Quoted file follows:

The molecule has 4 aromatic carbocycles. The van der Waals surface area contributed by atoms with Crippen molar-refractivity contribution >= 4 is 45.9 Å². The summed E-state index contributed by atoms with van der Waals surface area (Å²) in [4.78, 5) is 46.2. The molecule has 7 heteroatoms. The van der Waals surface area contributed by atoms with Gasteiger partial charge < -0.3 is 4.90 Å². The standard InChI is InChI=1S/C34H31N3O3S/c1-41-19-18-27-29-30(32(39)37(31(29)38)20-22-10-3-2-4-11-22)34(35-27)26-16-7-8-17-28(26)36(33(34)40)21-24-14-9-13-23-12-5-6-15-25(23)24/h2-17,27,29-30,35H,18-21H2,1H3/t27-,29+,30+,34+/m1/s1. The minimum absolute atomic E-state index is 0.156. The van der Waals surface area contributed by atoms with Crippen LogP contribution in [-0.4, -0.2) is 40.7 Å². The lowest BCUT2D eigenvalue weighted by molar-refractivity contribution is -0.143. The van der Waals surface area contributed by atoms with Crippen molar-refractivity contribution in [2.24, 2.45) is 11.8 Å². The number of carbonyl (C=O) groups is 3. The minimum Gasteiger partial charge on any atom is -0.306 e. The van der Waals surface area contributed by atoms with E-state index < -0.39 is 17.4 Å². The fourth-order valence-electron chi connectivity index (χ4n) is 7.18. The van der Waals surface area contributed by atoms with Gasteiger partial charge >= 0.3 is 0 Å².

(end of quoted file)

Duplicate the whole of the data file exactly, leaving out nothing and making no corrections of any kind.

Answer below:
The molecule has 4 aromatic carbocycles. The van der Waals surface area contributed by atoms with Crippen molar-refractivity contribution >= 4 is 45.9 Å². The summed E-state index contributed by atoms with van der Waals surface area (Å²) in [4.78, 5) is 46.2. The molecule has 7 heteroatoms. The van der Waals surface area contributed by atoms with Gasteiger partial charge < -0.3 is 4.90 Å². The standard InChI is InChI=1S/C34H31N3O3S/c1-41-19-18-27-29-30(32(39)37(31(29)38)20-22-10-3-2-4-11-22)34(35-27)26-16-7-8-17-28(26)36(33(34)40)21-24-14-9-13-23-12-5-6-15-25(23)24/h2-17,27,29-30,35H,18-21H2,1H3/t27-,29+,30+,34+/m1/s1. The minimum absolute atomic E-state index is 0.156. The van der Waals surface area contributed by atoms with Crippen LogP contribution in [-0.4, -0.2) is 40.7 Å². The lowest BCUT2D eigenvalue weighted by molar-refractivity contribution is -0.143. The van der Waals surface area contributed by atoms with Crippen molar-refractivity contribution in [2.24, 2.45) is 11.8 Å². The number of carbonyl (C=O) groups is 3. The minimum Gasteiger partial charge on any atom is -0.306 e. The van der Waals surface area contributed by atoms with E-state index < -0.39 is 17.4 Å². The fourth-order valence-electron chi connectivity index (χ4n) is 7.18. The van der Waals surface area contributed by atoms with Gasteiger partial charge >= 0.3 is 0 Å².